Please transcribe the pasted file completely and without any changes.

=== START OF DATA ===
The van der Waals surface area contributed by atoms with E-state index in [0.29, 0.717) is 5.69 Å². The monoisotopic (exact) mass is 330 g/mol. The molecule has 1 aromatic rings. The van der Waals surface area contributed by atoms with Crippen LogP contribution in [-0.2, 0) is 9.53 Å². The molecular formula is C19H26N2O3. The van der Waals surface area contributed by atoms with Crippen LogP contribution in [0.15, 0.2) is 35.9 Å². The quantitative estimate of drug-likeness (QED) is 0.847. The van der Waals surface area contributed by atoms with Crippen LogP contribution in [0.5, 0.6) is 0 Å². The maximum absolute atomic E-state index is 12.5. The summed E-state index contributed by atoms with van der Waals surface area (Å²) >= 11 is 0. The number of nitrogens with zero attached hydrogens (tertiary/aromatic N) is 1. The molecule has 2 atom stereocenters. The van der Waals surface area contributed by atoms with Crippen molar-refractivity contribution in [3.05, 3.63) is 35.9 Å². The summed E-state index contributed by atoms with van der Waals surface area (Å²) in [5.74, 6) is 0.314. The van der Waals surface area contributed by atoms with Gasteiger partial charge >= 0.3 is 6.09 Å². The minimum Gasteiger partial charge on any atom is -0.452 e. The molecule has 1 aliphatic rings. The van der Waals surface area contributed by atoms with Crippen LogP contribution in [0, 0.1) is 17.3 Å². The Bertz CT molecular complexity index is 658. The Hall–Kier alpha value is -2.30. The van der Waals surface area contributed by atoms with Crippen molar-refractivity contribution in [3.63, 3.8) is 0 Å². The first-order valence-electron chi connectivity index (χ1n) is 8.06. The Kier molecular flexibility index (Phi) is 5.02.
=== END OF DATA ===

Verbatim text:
The van der Waals surface area contributed by atoms with E-state index in [0.29, 0.717) is 5.69 Å². The monoisotopic (exact) mass is 330 g/mol. The molecule has 1 aromatic rings. The van der Waals surface area contributed by atoms with Crippen LogP contribution in [-0.2, 0) is 9.53 Å². The molecular formula is C19H26N2O3. The van der Waals surface area contributed by atoms with Crippen LogP contribution in [0.15, 0.2) is 35.9 Å². The quantitative estimate of drug-likeness (QED) is 0.847. The van der Waals surface area contributed by atoms with Crippen LogP contribution in [0.5, 0.6) is 0 Å². The maximum absolute atomic E-state index is 12.5. The summed E-state index contributed by atoms with van der Waals surface area (Å²) >= 11 is 0. The number of nitrogens with zero attached hydrogens (tertiary/aromatic N) is 1. The molecule has 2 atom stereocenters. The van der Waals surface area contributed by atoms with Crippen molar-refractivity contribution in [3.05, 3.63) is 35.9 Å². The summed E-state index contributed by atoms with van der Waals surface area (Å²) in [5.74, 6) is 0.314. The van der Waals surface area contributed by atoms with Gasteiger partial charge >= 0.3 is 6.09 Å². The minimum Gasteiger partial charge on any atom is -0.452 e. The molecule has 1 aliphatic rings. The van der Waals surface area contributed by atoms with Crippen LogP contribution in [0, 0.1) is 17.3 Å². The Bertz CT molecular complexity index is 658. The Hall–Kier alpha value is -2.30. The van der Waals surface area contributed by atoms with Crippen molar-refractivity contribution in [3.63, 3.8) is 0 Å². The first-order valence-electron chi connectivity index (χ1n) is 8.06. The Kier molecular flexibility index (Phi) is 5.02.